The voter identification law battle

The years-long battle over Texas’ voter identification law, which first passed in 2011 and restricts the forms of identifications accepted at the polls, will also extend into 2018. A revised version of the law went into effect this week, but the litigation is far from over.

Texas and opponents of the law — voting and civil rights groups and individual voters of color — most recently clashed before a three-judge panel of the U.S. 5th Circuit Court of Appeals in December over the law and state lawmakers’ attempts to soften it amid voting rights violations identified by federal courts.

The 5th Circuit has already agreed that the law disproportionately burdened voters of color, who are less likely to have one of the seven forms of identification the state required them to show at the polls. It also ruled that the law violated federal safeguards against racial discrimination in elections.

Now, it’ll be up to the three-judge panel to decide whether lawmakers did so on purpose — as U.S. District Judge Nelva Gonzales Ramos found in two rulings last year — and what the state’s revisions to the law in 2017 mean for the long-winding case.

It’s unclear when the appellate panel will rule in the case, and regardless of the outcome, that ruling will almost certainly be appealed to the full 5th Circuit or to the U.S. Supreme Court. As things stand today, Texans looking to cast votes in this year’s elections will have to comport with the state’s revised rules.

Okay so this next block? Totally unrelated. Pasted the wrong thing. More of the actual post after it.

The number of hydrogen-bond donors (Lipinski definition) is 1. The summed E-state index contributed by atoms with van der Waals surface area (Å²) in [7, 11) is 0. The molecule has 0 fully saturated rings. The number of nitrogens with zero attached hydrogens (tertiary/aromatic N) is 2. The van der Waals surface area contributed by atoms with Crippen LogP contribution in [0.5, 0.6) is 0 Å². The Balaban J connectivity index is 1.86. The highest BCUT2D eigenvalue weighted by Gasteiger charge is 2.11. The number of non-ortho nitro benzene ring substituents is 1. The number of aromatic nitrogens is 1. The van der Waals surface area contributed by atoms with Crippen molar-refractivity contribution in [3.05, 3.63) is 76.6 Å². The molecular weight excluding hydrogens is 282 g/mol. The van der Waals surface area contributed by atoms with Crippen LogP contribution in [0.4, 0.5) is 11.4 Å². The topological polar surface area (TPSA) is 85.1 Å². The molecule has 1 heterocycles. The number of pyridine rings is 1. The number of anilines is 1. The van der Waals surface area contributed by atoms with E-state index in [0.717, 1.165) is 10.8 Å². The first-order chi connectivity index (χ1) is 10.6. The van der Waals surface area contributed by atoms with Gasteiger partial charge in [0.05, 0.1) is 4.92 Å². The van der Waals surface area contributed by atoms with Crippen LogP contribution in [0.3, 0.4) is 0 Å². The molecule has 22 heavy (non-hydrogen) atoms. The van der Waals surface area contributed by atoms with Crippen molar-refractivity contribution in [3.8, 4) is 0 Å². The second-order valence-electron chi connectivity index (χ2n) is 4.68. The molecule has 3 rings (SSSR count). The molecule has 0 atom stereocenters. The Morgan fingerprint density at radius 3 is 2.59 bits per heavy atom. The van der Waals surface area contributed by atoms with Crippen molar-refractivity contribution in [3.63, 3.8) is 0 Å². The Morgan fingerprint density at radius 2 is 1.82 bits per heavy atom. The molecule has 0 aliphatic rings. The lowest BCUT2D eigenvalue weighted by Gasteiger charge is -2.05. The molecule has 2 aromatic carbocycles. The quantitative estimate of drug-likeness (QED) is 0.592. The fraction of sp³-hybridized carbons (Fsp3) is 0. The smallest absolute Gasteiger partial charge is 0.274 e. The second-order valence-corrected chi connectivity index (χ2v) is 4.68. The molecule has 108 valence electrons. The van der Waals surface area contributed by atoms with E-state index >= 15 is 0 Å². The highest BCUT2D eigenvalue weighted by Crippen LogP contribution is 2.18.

The list of permissible IDs was unchanged under the state’s new ID law: a state driver's license or ID card, a concealed handgun license, a U.S. passport, a military ID card, a U.S. citizenship certificate or an election identification certificate. But the new law allows Texans without photo ID to vote if they present alternate forms of ID — utility bills, bank statements or paychecks — and sign affidavits swearing a “reasonable impediment” kept them from obtaining the proper ID. Those found to have lied about not possessing the proper photo ID could be charged with a state jail felony, which carries a penalty of 180 days to two years in jail.

Opponents of the law asked the court late last year to reconsider a previous ruling that gave Texas the OK to use the new voter ID law in 2018. It's unclear when the court will respond, but both sides are facing a crucial deadline: Early voting for the primary election begins Feb. 20.

A return to federal supervision?

Looming over both cases is the possibility that federal judges could invoke a section of the Voting Rights Act that would place Texas back under federal supervision when it comes to changes to election laws — a process called preclearance.

For decades, Texas was a on a list of states and localities that needed federal permission to change their election laws, a safeguard for minority voting rights. The U.S. Supreme Court wiped the list clean in 2013, but left open the possibility that states could return to the list if they intentionally discriminated in the future.

The barrage of court rulings against the state has forced Texas leaders to confront whether they strayed too far in enacting voting laws found to have disproportionately burdened voters of color. So far, courts across the country have fallen short of placing other states back under preclearance amid voting rights violations.

Stay tuned.

Texans need truth. Help us report it.

Yes, I'll donate today

Explore related story topics

Courts Redistricting